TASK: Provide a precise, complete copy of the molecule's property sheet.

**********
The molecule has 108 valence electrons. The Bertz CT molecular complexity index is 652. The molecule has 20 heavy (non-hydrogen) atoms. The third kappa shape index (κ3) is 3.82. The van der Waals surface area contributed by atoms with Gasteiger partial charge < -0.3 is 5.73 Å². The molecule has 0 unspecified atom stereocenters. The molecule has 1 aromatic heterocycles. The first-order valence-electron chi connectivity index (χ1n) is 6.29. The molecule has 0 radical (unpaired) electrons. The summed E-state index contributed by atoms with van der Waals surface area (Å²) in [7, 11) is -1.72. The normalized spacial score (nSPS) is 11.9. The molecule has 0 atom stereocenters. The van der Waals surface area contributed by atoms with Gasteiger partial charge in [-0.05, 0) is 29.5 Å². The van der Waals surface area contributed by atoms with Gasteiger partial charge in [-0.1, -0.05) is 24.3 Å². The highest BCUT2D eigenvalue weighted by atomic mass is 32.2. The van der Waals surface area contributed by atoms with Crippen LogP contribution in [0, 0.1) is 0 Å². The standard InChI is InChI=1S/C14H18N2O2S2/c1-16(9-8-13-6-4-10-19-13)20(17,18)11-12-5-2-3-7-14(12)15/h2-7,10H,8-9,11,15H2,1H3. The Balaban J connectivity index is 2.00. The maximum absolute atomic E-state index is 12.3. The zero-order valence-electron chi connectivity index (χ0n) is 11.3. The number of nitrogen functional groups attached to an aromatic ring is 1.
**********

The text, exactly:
The molecule has 108 valence electrons. The Bertz CT molecular complexity index is 652. The molecule has 20 heavy (non-hydrogen) atoms. The third kappa shape index (κ3) is 3.82. The van der Waals surface area contributed by atoms with Gasteiger partial charge < -0.3 is 5.73 Å². The molecule has 0 unspecified atom stereocenters. The molecule has 1 aromatic heterocycles. The first-order valence-electron chi connectivity index (χ1n) is 6.29. The molecule has 0 radical (unpaired) electrons. The summed E-state index contributed by atoms with van der Waals surface area (Å²) in [7, 11) is -1.72. The normalized spacial score (nSPS) is 11.9. The molecule has 0 atom stereocenters. The van der Waals surface area contributed by atoms with Gasteiger partial charge in [-0.05, 0) is 29.5 Å². The van der Waals surface area contributed by atoms with Gasteiger partial charge in [-0.1, -0.05) is 24.3 Å². The highest BCUT2D eigenvalue weighted by atomic mass is 32.2. The van der Waals surface area contributed by atoms with Crippen LogP contribution in [0, 0.1) is 0 Å². The standard InChI is InChI=1S/C14H18N2O2S2/c1-16(9-8-13-6-4-10-19-13)20(17,18)11-12-5-2-3-7-14(12)15/h2-7,10H,8-9,11,15H2,1H3. The Balaban J connectivity index is 2.00. The maximum absolute atomic E-state index is 12.3. The zero-order valence-electron chi connectivity index (χ0n) is 11.3. The number of nitrogen functional groups attached to an aromatic ring is 1.